Disclaimer: It’s important to note that Instacart did not initially start out with this business model canvas. After validating and iterating on their assumptions, they decided the business model canvas (BMC) below was scalable.
In the following sections, we include a quick video from Steve Blank’s How to Build a Startup course, an explanation of what Instacart put in each box, and some advice about how to apply this to your app.
Instacart’s business model may be more complicated than yours, but it’s the same concept! For example, there are three groups of people in the “customer segments” they are servicing: people buying groceries, shoppers delivering groceries, and stores selling groceries.
For each customer segment, there is a different value proposition.
Instacart uses this section to outline the archetypes of each group of people involved with the app.
Their users are the people that get value from door-to-door grocery delivery. The types of people most likely to get value from this are people who don’t like shopping, people who don’t have a car, and elderly people.
The shoppers are the people who are delivering the groceries. The most common archetypes are people who have a smartphone and a car, people who love shopping, and people who want to work as a freelance shopper.
The typical store that would be interested in being a part of Instacart’s business model would be the ones looking to increase their sales and their potential reach.
Instacart reaches people through their website and their mobile app一 Android and iPhone.
When it comes to mobile app businesses, your channels are often pretty limited to current mobile operating systems (Android and iPhone).
Instacart gets, keeps, and grows their customer relationships through social media outreach/advertising and personalized customer service.
Many mobile app companies focus too much on the “get” aspect of customer relationships. Overlooking things like customer service can be a costly mistake; it’s always cheaper to get an existing customer to buy from you than acquire a new one.
Instacart makes money through charging users a delivery fee or a membership fee for using the platform. They also add a surcharge to the prices stores charge for their items.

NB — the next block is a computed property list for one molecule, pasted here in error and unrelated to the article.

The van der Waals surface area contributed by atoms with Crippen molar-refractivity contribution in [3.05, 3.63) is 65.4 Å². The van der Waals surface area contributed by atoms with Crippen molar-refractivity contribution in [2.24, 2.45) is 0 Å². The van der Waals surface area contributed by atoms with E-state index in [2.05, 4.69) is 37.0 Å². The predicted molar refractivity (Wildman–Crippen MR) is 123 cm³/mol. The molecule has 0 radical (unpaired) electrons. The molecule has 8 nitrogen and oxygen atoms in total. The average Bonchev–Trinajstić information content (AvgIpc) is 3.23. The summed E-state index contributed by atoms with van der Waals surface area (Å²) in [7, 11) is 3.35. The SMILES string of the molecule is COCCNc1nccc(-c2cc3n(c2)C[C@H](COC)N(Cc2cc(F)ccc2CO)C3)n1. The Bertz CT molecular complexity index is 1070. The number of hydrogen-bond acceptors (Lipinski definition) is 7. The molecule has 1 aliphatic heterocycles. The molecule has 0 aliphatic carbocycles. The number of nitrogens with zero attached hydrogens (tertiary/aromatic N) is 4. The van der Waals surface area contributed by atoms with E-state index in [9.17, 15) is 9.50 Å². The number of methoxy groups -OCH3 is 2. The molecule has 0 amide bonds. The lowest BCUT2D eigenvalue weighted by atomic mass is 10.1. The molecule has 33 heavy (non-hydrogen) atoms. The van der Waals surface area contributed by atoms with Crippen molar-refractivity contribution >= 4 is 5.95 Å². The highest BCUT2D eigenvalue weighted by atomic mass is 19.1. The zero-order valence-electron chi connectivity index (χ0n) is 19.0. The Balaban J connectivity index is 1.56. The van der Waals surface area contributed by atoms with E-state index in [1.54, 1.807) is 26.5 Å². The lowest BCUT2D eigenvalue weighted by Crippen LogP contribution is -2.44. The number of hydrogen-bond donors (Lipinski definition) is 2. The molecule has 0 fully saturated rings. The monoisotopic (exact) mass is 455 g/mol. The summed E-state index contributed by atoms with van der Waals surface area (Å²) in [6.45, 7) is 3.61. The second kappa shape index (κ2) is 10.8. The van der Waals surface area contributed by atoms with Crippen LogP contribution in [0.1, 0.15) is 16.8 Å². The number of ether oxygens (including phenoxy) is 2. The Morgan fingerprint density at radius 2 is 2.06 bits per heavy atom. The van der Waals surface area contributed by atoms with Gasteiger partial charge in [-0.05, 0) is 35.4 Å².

Not sure what the best revenue stream is for you? Check out our recent article: What Monetization Method is Right for Your App?
To succeed as a business, Instacart needed partnerships with many local stores, a fast shopper workforce, and the technology for their platform.
If you are selling physical items, you need to work with manufacturers, get warehouses, establish distribution routes, create retail outlets, and more. That’s why one if the biggest benefit of starting a web or mobile business is the lack of physical resources needed to succeed.
Instacart needed partnerships with both local stores and financial institutions.
Some web and mobile businesses may not need any partnerships to get off the ground. That being said it’s much easier to work with an established business for things like product sourcing than build them all up yourself. Instacart would never have gotten off the ground if they were committed to creating their own grocery stores instead of partnering with established ones.
The key activities they focus on are:
Instacart’s costs include:
For your app business the first two of Instacart’s costs will likely be applicable. Infrastructure and hosting is a necessary cost for you, but luckily the pricing of those services often scale up as you do.
Just starting up your mobile app business? Use the BMC. The business model canvas is the perfect tool to use for visual thinking, collaboration and iteration. All of which are needed to build the foundation of your business.
Download your own business model canvas here!